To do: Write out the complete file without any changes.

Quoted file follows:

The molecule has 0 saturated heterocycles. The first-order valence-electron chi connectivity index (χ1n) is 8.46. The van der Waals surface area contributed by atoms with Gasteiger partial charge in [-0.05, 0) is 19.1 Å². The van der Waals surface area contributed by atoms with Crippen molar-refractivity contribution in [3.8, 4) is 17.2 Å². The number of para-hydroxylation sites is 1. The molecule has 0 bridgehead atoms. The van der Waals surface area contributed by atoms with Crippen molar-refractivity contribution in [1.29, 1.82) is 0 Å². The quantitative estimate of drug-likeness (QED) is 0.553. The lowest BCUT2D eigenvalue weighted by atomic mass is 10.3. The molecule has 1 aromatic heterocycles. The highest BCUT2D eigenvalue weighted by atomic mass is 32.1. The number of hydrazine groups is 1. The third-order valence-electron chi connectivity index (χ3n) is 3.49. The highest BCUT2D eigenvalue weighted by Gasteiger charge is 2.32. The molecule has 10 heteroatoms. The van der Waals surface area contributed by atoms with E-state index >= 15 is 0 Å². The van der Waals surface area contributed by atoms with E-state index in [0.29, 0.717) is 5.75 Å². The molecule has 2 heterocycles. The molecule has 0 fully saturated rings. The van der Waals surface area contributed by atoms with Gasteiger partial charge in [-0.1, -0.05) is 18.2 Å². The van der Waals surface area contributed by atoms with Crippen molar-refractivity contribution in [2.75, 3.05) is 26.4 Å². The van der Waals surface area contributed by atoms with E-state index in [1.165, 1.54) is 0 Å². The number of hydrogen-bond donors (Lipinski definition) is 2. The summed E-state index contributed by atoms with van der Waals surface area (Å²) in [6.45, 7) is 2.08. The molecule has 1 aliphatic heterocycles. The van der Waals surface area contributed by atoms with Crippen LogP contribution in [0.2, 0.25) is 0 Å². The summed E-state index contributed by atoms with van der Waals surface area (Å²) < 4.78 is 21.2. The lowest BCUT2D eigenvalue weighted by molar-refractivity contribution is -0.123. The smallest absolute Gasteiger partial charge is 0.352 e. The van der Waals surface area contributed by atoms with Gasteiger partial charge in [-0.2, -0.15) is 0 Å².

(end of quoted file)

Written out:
The molecule has 0 saturated heterocycles. The first-order valence-electron chi connectivity index (χ1n) is 8.46. The van der Waals surface area contributed by atoms with Gasteiger partial charge in [-0.05, 0) is 19.1 Å². The van der Waals surface area contributed by atoms with Crippen molar-refractivity contribution in [3.8, 4) is 17.2 Å². The number of para-hydroxylation sites is 1. The molecule has 0 bridgehead atoms. The van der Waals surface area contributed by atoms with Crippen molar-refractivity contribution in [1.29, 1.82) is 0 Å². The quantitative estimate of drug-likeness (QED) is 0.553. The lowest BCUT2D eigenvalue weighted by atomic mass is 10.3. The molecule has 1 aromatic heterocycles. The highest BCUT2D eigenvalue weighted by atomic mass is 32.1. The number of hydrazine groups is 1. The third-order valence-electron chi connectivity index (χ3n) is 3.49. The highest BCUT2D eigenvalue weighted by Gasteiger charge is 2.32. The molecule has 10 heteroatoms. The van der Waals surface area contributed by atoms with E-state index >= 15 is 0 Å². The van der Waals surface area contributed by atoms with E-state index in [0.29, 0.717) is 5.75 Å². The molecule has 2 heterocycles. The molecule has 0 fully saturated rings. The van der Waals surface area contributed by atoms with Gasteiger partial charge in [-0.1, -0.05) is 18.2 Å². The van der Waals surface area contributed by atoms with Crippen molar-refractivity contribution in [2.75, 3.05) is 26.4 Å². The van der Waals surface area contributed by atoms with E-state index in [1.165, 1.54) is 0 Å². The number of hydrogen-bond donors (Lipinski definition) is 2. The summed E-state index contributed by atoms with van der Waals surface area (Å²) in [6.45, 7) is 2.08. The molecule has 1 aliphatic heterocycles. The van der Waals surface area contributed by atoms with Crippen LogP contribution in [0.2, 0.25) is 0 Å². The summed E-state index contributed by atoms with van der Waals surface area (Å²) < 4.78 is 21.2. The lowest BCUT2D eigenvalue weighted by molar-refractivity contribution is -0.123. The smallest absolute Gasteiger partial charge is 0.352 e. The van der Waals surface area contributed by atoms with Gasteiger partial charge in [-0.2, -0.15) is 0 Å².